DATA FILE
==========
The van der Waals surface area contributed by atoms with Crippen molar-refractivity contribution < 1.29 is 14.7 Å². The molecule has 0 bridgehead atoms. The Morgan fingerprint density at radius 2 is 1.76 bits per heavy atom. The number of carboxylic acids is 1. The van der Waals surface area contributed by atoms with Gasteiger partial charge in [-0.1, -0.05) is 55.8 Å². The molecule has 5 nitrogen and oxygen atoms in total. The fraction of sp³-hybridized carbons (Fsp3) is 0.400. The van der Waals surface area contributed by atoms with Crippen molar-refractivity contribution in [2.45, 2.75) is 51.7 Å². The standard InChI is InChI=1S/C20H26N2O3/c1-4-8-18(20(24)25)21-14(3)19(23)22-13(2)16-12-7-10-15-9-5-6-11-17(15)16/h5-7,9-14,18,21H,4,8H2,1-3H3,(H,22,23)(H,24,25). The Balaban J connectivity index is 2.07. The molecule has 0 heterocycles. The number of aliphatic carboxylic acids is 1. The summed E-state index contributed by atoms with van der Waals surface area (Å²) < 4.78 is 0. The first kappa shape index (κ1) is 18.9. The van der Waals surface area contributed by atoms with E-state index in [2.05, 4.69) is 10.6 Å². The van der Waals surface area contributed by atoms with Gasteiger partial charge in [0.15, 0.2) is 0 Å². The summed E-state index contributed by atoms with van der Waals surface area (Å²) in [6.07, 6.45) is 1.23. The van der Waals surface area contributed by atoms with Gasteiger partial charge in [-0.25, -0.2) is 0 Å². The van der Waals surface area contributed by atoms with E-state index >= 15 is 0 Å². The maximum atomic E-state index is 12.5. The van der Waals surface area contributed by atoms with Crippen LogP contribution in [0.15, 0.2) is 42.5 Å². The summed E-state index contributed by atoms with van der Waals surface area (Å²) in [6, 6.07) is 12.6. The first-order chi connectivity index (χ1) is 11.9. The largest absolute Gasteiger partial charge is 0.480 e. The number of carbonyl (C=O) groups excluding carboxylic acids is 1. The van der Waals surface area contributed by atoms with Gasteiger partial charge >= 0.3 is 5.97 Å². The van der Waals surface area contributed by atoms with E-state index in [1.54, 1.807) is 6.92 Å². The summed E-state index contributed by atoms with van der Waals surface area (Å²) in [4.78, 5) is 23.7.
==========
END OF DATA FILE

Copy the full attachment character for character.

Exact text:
The van der Waals surface area contributed by atoms with Crippen molar-refractivity contribution < 1.29 is 14.7 Å². The molecule has 0 bridgehead atoms. The Morgan fingerprint density at radius 2 is 1.76 bits per heavy atom. The number of carboxylic acids is 1. The van der Waals surface area contributed by atoms with Gasteiger partial charge in [-0.1, -0.05) is 55.8 Å². The molecule has 5 nitrogen and oxygen atoms in total. The fraction of sp³-hybridized carbons (Fsp3) is 0.400. The van der Waals surface area contributed by atoms with Crippen molar-refractivity contribution in [2.45, 2.75) is 51.7 Å². The standard InChI is InChI=1S/C20H26N2O3/c1-4-8-18(20(24)25)21-14(3)19(23)22-13(2)16-12-7-10-15-9-5-6-11-17(15)16/h5-7,9-14,18,21H,4,8H2,1-3H3,(H,22,23)(H,24,25). The Balaban J connectivity index is 2.07. The molecule has 0 heterocycles. The number of aliphatic carboxylic acids is 1. The summed E-state index contributed by atoms with van der Waals surface area (Å²) < 4.78 is 0. The first kappa shape index (κ1) is 18.9. The van der Waals surface area contributed by atoms with E-state index in [2.05, 4.69) is 10.6 Å². The van der Waals surface area contributed by atoms with Gasteiger partial charge in [0.15, 0.2) is 0 Å². The summed E-state index contributed by atoms with van der Waals surface area (Å²) in [6.07, 6.45) is 1.23. The van der Waals surface area contributed by atoms with Gasteiger partial charge in [-0.25, -0.2) is 0 Å². The van der Waals surface area contributed by atoms with E-state index >= 15 is 0 Å². The maximum atomic E-state index is 12.5. The van der Waals surface area contributed by atoms with Crippen LogP contribution in [0.15, 0.2) is 42.5 Å². The summed E-state index contributed by atoms with van der Waals surface area (Å²) in [6, 6.07) is 12.6. The first-order chi connectivity index (χ1) is 11.9. The largest absolute Gasteiger partial charge is 0.480 e. The number of carbonyl (C=O) groups excluding carboxylic acids is 1. The van der Waals surface area contributed by atoms with Gasteiger partial charge >= 0.3 is 5.97 Å². The van der Waals surface area contributed by atoms with E-state index in [1.54, 1.807) is 6.92 Å². The summed E-state index contributed by atoms with van der Waals surface area (Å²) in [4.78, 5) is 23.7.